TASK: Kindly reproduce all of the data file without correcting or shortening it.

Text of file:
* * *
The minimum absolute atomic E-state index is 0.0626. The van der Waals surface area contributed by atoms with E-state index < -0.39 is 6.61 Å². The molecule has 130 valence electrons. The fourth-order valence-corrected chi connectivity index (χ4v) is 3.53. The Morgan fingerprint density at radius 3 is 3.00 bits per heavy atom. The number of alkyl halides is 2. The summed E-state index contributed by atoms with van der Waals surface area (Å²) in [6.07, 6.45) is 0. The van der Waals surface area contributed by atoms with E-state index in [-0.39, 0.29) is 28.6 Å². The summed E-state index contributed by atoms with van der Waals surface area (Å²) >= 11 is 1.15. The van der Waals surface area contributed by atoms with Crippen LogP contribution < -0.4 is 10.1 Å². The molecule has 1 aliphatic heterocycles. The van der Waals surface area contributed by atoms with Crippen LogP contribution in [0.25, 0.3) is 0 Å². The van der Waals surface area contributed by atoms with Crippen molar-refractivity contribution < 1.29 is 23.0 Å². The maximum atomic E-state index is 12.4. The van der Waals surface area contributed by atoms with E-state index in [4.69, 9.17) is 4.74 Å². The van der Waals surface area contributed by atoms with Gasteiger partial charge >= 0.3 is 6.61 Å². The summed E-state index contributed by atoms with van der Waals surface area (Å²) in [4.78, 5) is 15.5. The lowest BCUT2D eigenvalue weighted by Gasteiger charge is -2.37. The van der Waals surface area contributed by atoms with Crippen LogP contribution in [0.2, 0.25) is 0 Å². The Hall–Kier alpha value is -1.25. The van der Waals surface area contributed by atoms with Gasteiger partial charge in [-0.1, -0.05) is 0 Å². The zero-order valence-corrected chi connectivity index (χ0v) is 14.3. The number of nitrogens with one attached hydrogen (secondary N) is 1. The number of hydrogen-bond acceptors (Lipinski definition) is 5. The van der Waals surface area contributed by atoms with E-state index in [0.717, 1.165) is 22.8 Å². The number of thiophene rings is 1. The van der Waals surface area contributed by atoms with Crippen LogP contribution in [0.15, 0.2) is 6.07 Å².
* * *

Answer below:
The minimum absolute atomic E-state index is 0.0626. The van der Waals surface area contributed by atoms with E-state index < -0.39 is 6.61 Å². The molecule has 130 valence electrons. The fourth-order valence-corrected chi connectivity index (χ4v) is 3.53. The Morgan fingerprint density at radius 3 is 3.00 bits per heavy atom. The number of alkyl halides is 2. The summed E-state index contributed by atoms with van der Waals surface area (Å²) in [6.07, 6.45) is 0. The van der Waals surface area contributed by atoms with E-state index in [-0.39, 0.29) is 28.6 Å². The summed E-state index contributed by atoms with van der Waals surface area (Å²) >= 11 is 1.15. The van der Waals surface area contributed by atoms with Crippen LogP contribution < -0.4 is 10.1 Å². The molecule has 1 aliphatic heterocycles. The van der Waals surface area contributed by atoms with Crippen LogP contribution in [0.25, 0.3) is 0 Å². The van der Waals surface area contributed by atoms with Crippen molar-refractivity contribution < 1.29 is 23.0 Å². The maximum atomic E-state index is 12.4. The van der Waals surface area contributed by atoms with E-state index in [4.69, 9.17) is 4.74 Å². The van der Waals surface area contributed by atoms with Gasteiger partial charge >= 0.3 is 6.61 Å². The summed E-state index contributed by atoms with van der Waals surface area (Å²) in [4.78, 5) is 15.5. The lowest BCUT2D eigenvalue weighted by Gasteiger charge is -2.37. The van der Waals surface area contributed by atoms with Crippen LogP contribution in [0.2, 0.25) is 0 Å². The Hall–Kier alpha value is -1.25. The van der Waals surface area contributed by atoms with Gasteiger partial charge in [-0.1, -0.05) is 0 Å². The zero-order valence-corrected chi connectivity index (χ0v) is 14.3. The number of nitrogens with one attached hydrogen (secondary N) is 1. The number of hydrogen-bond acceptors (Lipinski definition) is 5. The van der Waals surface area contributed by atoms with E-state index in [0.717, 1.165) is 22.8 Å². The number of thiophene rings is 1. The van der Waals surface area contributed by atoms with Crippen LogP contribution in [0.15, 0.2) is 6.07 Å².